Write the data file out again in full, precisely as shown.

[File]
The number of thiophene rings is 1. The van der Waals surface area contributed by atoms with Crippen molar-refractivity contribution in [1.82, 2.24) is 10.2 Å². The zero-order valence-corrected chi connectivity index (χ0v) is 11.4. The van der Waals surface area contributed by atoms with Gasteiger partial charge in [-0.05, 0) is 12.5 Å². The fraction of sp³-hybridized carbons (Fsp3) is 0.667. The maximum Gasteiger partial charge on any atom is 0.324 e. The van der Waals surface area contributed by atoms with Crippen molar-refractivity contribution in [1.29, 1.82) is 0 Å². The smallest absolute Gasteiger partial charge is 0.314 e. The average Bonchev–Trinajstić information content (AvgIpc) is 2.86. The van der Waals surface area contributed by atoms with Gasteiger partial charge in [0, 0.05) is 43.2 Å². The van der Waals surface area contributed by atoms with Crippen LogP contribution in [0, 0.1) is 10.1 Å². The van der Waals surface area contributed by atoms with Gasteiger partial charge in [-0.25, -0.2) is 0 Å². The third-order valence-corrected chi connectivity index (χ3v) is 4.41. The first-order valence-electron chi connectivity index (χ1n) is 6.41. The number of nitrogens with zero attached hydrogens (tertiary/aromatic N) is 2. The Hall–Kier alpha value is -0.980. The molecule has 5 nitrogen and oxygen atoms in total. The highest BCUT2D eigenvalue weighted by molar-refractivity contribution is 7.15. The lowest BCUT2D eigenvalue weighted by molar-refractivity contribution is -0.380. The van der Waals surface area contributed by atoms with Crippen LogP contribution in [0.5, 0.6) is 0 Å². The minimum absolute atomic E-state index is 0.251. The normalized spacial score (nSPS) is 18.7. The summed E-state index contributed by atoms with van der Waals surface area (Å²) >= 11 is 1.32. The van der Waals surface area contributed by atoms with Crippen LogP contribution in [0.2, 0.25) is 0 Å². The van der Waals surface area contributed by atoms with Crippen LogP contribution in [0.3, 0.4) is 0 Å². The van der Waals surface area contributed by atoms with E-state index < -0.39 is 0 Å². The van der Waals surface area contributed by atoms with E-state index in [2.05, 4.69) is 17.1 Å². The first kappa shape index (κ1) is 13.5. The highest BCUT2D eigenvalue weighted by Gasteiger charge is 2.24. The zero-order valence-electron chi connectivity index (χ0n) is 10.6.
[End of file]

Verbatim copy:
The number of thiophene rings is 1. The van der Waals surface area contributed by atoms with Crippen molar-refractivity contribution in [1.82, 2.24) is 10.2 Å². The zero-order valence-corrected chi connectivity index (χ0v) is 11.4. The van der Waals surface area contributed by atoms with Gasteiger partial charge in [-0.05, 0) is 12.5 Å². The fraction of sp³-hybridized carbons (Fsp3) is 0.667. The maximum Gasteiger partial charge on any atom is 0.324 e. The van der Waals surface area contributed by atoms with Crippen molar-refractivity contribution in [1.29, 1.82) is 0 Å². The smallest absolute Gasteiger partial charge is 0.314 e. The average Bonchev–Trinajstić information content (AvgIpc) is 2.86. The van der Waals surface area contributed by atoms with Gasteiger partial charge in [0, 0.05) is 43.2 Å². The van der Waals surface area contributed by atoms with Crippen LogP contribution in [0, 0.1) is 10.1 Å². The van der Waals surface area contributed by atoms with Gasteiger partial charge in [-0.25, -0.2) is 0 Å². The third-order valence-corrected chi connectivity index (χ3v) is 4.41. The first-order valence-electron chi connectivity index (χ1n) is 6.41. The number of nitrogens with zero attached hydrogens (tertiary/aromatic N) is 2. The Hall–Kier alpha value is -0.980. The molecule has 5 nitrogen and oxygen atoms in total. The highest BCUT2D eigenvalue weighted by molar-refractivity contribution is 7.15. The lowest BCUT2D eigenvalue weighted by molar-refractivity contribution is -0.380. The van der Waals surface area contributed by atoms with Crippen LogP contribution in [0.5, 0.6) is 0 Å². The minimum absolute atomic E-state index is 0.251. The normalized spacial score (nSPS) is 18.7. The summed E-state index contributed by atoms with van der Waals surface area (Å²) >= 11 is 1.32. The van der Waals surface area contributed by atoms with Crippen LogP contribution in [0.2, 0.25) is 0 Å². The van der Waals surface area contributed by atoms with Crippen LogP contribution in [0.3, 0.4) is 0 Å². The van der Waals surface area contributed by atoms with E-state index < -0.39 is 0 Å². The van der Waals surface area contributed by atoms with E-state index in [2.05, 4.69) is 17.1 Å². The first kappa shape index (κ1) is 13.5. The highest BCUT2D eigenvalue weighted by Gasteiger charge is 2.24. The zero-order valence-electron chi connectivity index (χ0n) is 10.6.